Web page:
Rayon

By: Alex Hammer and Kelsey Lee

Rayon is a synthetic fiber made from reoccurring monomers. In the textile industry, rayon is also referred to as viscose rayon and artificial silk. Rayon is made from cellulose from wood pulp. Cellulose is a fiber that is both biodegradable and recyclable. Cellulose from wood pulp, NaOH, Carbon Sulfide, and CS2H2SO4 combine to form silk like strands that are rayon.

Steps to Making Rayon


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Rayon is the oldest manmade commercial fiber. The process of making viscose was discovered in 1891 by C.F. Cross and E.J. Bevan. There is a wide variety of rayons due to its versatility because it is chemically engineered. There are three different ways of producing rayon fibers: viscose rayon, cuprammonium rayon and saponified cellulose acetate. Of all the methods, viscose is the least expensive and used most often. Cellulose pulp is transformed into viscose rayon through the following steps:
1. Steeping, 2. Pressing, 3. Shredding, 4. Aging, 5. Xanthation, 6. Dissolving, 7. Ripening, 8. Filtering, 9. Degassing, 10. Spinning 11. Drawing, 12. Washing, 13. Cutting



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The above picture is NaOH and CS2 added to Cellulose to form Viscose. Viscose then passes through a spinneret into dilute H2SO4 (a dehydration aid) to form rayon. Monomers of Rayon are linked by dehydration.

Although Rayon is not originally cross-linked, it has cross-linking capabilities. When formaldehyde is added to Rayon, it becomes cross-linked. By crosslinking, rayon becomes durable and does not shrink as much. When cellulose fibers react with acid aldehydes, crosslinked fibers are formed. These fibers, which make up rayon, have improved centrifuge retention capacity, fluid acquisition rate, resiliency, absorbent capacity, absorbency under load, and other absorbent properties.


Practical and Industrial Uses of Rayon
1. apparel (ex. blouses, dresses, jackets, slacks, sports wear, suits, ties, lingerie, linings, scarves, and Hawaiian shirts)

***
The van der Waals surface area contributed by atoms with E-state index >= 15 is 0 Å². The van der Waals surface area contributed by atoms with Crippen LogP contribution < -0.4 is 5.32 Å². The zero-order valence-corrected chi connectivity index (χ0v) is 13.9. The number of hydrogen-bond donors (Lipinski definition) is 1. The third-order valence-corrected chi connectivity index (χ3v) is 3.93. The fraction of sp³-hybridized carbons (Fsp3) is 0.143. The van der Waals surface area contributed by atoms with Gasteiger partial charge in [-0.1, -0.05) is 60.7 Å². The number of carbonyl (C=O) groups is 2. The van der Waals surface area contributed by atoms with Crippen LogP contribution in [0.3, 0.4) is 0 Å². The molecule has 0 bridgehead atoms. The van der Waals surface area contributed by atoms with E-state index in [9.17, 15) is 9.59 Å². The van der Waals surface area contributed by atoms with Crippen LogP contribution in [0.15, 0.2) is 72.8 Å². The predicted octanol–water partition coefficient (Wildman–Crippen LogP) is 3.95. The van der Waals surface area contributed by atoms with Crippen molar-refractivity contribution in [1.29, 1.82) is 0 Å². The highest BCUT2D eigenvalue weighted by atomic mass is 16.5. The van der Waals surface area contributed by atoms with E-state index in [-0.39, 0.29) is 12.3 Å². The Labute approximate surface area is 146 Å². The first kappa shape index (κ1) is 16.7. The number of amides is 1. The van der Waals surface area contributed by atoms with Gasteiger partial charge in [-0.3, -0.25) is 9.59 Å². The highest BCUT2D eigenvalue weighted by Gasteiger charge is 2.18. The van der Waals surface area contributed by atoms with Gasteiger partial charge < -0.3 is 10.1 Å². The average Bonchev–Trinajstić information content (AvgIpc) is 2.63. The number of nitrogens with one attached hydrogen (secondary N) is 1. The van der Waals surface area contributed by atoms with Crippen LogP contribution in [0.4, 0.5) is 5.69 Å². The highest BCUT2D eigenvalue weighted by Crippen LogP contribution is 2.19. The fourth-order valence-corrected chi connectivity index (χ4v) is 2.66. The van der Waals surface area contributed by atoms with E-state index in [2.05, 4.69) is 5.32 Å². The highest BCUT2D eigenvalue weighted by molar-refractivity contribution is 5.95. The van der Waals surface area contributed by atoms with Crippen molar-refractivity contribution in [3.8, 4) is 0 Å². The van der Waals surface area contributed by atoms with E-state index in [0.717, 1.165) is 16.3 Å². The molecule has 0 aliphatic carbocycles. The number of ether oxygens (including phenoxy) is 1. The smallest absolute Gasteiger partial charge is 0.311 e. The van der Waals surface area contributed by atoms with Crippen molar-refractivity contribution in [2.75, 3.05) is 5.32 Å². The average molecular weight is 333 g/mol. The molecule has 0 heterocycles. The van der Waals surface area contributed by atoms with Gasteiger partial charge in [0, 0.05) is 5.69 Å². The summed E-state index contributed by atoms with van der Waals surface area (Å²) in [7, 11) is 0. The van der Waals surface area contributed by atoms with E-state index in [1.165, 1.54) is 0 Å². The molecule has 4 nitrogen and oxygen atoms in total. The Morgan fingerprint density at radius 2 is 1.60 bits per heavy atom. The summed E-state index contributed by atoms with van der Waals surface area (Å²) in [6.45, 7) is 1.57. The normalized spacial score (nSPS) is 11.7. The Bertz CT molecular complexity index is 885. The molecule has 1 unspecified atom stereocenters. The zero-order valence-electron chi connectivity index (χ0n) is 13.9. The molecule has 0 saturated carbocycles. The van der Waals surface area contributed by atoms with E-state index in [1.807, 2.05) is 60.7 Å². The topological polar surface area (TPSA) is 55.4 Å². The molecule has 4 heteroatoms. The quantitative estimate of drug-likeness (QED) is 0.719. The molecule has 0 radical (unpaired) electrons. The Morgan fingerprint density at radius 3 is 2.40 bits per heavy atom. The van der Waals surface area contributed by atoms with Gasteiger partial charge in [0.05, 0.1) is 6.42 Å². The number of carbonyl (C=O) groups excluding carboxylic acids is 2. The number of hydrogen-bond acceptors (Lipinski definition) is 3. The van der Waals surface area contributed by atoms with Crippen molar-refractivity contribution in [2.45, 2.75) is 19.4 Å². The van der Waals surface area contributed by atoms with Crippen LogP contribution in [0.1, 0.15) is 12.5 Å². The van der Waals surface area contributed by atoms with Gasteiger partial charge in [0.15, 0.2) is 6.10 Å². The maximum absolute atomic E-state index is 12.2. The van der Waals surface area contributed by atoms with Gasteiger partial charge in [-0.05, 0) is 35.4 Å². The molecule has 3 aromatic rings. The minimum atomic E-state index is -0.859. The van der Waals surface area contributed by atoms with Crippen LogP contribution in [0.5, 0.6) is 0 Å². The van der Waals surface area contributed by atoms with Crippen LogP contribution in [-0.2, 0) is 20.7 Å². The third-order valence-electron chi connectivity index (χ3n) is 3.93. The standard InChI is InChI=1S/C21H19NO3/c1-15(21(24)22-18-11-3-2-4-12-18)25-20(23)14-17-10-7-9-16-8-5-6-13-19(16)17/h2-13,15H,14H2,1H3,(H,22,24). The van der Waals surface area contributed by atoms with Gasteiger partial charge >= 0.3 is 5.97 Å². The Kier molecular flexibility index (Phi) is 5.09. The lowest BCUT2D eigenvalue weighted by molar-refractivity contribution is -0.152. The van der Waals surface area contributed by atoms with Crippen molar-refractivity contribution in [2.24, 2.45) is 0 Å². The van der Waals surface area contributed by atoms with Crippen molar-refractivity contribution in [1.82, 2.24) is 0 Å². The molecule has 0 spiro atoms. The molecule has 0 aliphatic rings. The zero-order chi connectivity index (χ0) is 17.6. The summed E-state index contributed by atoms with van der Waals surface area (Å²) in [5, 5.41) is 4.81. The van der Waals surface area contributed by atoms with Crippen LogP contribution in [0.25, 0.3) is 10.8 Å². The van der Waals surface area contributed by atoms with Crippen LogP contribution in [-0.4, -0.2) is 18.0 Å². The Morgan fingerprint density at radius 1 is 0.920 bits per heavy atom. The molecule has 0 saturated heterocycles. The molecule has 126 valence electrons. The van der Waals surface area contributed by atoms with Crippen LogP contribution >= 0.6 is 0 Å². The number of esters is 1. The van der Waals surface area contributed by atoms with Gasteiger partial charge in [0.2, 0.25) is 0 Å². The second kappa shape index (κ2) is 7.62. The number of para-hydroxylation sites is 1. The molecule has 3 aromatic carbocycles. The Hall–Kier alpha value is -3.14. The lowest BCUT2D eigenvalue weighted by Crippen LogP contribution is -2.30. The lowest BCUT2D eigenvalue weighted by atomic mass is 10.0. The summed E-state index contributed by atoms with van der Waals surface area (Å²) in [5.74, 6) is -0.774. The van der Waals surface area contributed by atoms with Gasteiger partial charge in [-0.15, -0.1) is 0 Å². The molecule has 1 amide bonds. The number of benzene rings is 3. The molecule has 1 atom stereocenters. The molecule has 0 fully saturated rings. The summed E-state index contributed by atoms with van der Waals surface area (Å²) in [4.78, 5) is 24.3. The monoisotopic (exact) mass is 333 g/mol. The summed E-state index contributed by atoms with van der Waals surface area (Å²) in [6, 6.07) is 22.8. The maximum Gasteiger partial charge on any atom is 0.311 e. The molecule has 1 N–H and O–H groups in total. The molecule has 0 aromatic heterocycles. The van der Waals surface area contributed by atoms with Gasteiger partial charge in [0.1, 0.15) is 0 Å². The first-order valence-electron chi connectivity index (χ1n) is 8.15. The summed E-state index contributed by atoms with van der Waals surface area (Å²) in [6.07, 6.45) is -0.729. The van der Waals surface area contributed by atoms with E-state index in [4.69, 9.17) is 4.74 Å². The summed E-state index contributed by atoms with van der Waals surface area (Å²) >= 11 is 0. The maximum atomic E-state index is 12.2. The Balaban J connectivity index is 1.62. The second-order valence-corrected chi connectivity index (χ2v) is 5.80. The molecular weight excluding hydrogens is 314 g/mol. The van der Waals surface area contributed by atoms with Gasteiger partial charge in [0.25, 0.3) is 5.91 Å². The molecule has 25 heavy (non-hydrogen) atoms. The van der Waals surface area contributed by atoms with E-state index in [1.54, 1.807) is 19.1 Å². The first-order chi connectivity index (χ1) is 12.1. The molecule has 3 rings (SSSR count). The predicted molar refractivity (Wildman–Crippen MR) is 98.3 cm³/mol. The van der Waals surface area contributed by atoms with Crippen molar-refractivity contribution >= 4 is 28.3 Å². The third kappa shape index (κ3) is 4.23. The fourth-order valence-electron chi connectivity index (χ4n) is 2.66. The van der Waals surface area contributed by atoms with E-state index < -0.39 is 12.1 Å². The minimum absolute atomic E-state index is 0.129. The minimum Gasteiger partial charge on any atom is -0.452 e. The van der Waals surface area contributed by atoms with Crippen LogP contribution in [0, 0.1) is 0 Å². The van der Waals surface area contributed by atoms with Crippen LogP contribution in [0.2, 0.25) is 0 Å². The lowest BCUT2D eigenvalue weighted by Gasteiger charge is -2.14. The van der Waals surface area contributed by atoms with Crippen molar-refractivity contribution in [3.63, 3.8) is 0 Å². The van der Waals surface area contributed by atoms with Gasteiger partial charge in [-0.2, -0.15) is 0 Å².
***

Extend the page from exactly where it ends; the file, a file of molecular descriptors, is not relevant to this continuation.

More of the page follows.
2. furnishing (ex. bed spreads, blankets, curtains, sheets, table clothes, upholstery, slipcovers)
3. industrial uses (ex. industrial products, nonwoven products, tire cord)
4. other uses (ex. feminine hygiene products, yarn)
5. medical and pharmiceutical industries (ex. medical surgical products, bandages, bottles, bags)
6. Rayon mixed with wool and other fibers to form carpets

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100% rayon skirt
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rayon fabric swatches
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100% Rayon yarn
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Rayon Skirt


Physical and Chemical Characteristics
Physical:
1. highly absorbent
2. soft
3. comfortable
4. easy to dye
5. drapes well

Chemical:
1. burns quickly
2. gives off odor when burning
3. blends easily with other fibers
4. hot dilute acids impact rayon
5. high concentration bleaches impact rayon
6. mildue under severe hot and moist rayon impact rayon
7. prolonged exposure to sunlight causes weakening of the rayon because of degradation of cellulose chains

In order to meet a variety of different uses, rayon is engineered to possess different properties. There are many different types of rayon. Some of them include:
1. High Wet Modulus Rayon
2. Polynosic Rayon
3. Flame Retardant Fibers
4. Super Absorbant Rayon
5. Micro Denier Fibers
6. Cross Section Modification
7. Tencel Rayon
8. Lyocell


Works Cited

Chemically cross-linked cellulosic fiber and method of making same. Free Patents Online. 14 May 2008.
<http://www.freepatentsonline.com/7094318.html>

Early Synthetic Polymers. 2003. Polymer Science Learning Center and University of Southern Mississippi. 14 May 2008. <http://pslc.ws/macrog/kidsmac/early.htm>

Knitting in Hollywood. WordPress. 14 May 2008. <www.knittinginhollywood.org>

Lakewood Conferences. Bill Communications Minneapolis. 14 May 2008. <www.lakewoodconferences.com>

Made-In-China.com. 14 May 2008. <www.made-in-china.com>

Man Made Organic Materials. Brodhead Garrett/Frey Resources. 14 May 2008. <http://home.att.net/~cat6a/org_mat-I.htm>

Rayon. 30 April 2008. Wikipedia-the free encyclopedia. 14 May 2008.<http://en.wikipedia.org/wiki/Rayon>

Rayon. Tripod.com. 14 May 2008. <http://wackyanne.tripod.com/studio/rayon.htm>

Rayon Fiber. Fiber Source. 14 May 2008. <http://www.fibersource.com/f-tutor/rayon.htm>

Rayon Fibers. April 2004. 14 May 2008. <http://www.engr.utk.edu/mse/Textiles/Rayon%20fibers.htm>

Rayon-- The Multi-Facetted Fiber. Ohio State University Online. 14 May 2008. <http://ohioline.osu.edu/hyg-fact/5000/5538.html>

Microbial Cellulose. Malcolm Brown. 16 May 2008. <http://www.ask.com/bar?q=Is+rayon+biodegradable%2C+recyclable+or+renewable&page=1&qsrc=0&ab=0&u=http%3A%2F%2Fwww.botany.utexas.edu%2Ffacstaff%2Ffacpages%2Fmbrown%2Fposition1.htm>